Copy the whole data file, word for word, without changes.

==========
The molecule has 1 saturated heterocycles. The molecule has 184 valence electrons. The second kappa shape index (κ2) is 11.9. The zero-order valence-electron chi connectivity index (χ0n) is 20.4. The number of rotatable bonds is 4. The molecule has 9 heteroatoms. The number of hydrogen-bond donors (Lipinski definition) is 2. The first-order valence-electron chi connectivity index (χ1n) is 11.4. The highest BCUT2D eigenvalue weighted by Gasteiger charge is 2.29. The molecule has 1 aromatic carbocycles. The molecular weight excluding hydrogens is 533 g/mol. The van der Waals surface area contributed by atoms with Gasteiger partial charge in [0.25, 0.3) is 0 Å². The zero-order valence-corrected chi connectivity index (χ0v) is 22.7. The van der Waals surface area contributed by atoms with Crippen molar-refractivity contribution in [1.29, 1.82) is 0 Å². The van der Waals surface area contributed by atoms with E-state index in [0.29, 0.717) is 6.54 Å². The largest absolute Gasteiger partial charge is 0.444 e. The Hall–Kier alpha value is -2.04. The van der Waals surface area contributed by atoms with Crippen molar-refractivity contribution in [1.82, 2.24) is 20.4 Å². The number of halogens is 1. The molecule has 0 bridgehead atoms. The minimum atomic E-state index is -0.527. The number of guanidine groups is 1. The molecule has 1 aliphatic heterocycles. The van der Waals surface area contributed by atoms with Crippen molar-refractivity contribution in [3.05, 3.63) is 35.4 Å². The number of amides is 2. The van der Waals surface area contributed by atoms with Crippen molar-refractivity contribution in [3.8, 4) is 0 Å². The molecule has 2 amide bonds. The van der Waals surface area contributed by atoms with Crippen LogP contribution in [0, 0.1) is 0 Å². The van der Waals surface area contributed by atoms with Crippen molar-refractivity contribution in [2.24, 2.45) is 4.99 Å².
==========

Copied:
The molecule has 1 saturated heterocycles. The molecule has 184 valence electrons. The second kappa shape index (κ2) is 11.9. The zero-order valence-electron chi connectivity index (χ0n) is 20.4. The number of rotatable bonds is 4. The molecule has 9 heteroatoms. The number of hydrogen-bond donors (Lipinski definition) is 2. The first-order valence-electron chi connectivity index (χ1n) is 11.4. The highest BCUT2D eigenvalue weighted by Gasteiger charge is 2.29. The molecule has 1 aromatic carbocycles. The molecular weight excluding hydrogens is 533 g/mol. The van der Waals surface area contributed by atoms with Gasteiger partial charge in [0.25, 0.3) is 0 Å². The zero-order valence-corrected chi connectivity index (χ0v) is 22.7. The van der Waals surface area contributed by atoms with Crippen molar-refractivity contribution in [1.29, 1.82) is 0 Å². The van der Waals surface area contributed by atoms with E-state index in [0.29, 0.717) is 6.54 Å². The largest absolute Gasteiger partial charge is 0.444 e. The Hall–Kier alpha value is -2.04. The van der Waals surface area contributed by atoms with Crippen molar-refractivity contribution in [1.82, 2.24) is 20.4 Å². The number of halogens is 1. The molecule has 0 bridgehead atoms. The minimum atomic E-state index is -0.527. The number of guanidine groups is 1. The molecule has 1 aliphatic heterocycles. The van der Waals surface area contributed by atoms with Crippen molar-refractivity contribution in [3.05, 3.63) is 35.4 Å². The number of amides is 2. The van der Waals surface area contributed by atoms with Crippen molar-refractivity contribution in [3.8, 4) is 0 Å². The molecule has 2 amide bonds. The van der Waals surface area contributed by atoms with Crippen LogP contribution in [0, 0.1) is 0 Å². The van der Waals surface area contributed by atoms with Crippen molar-refractivity contribution in [2.24, 2.45) is 4.99 Å².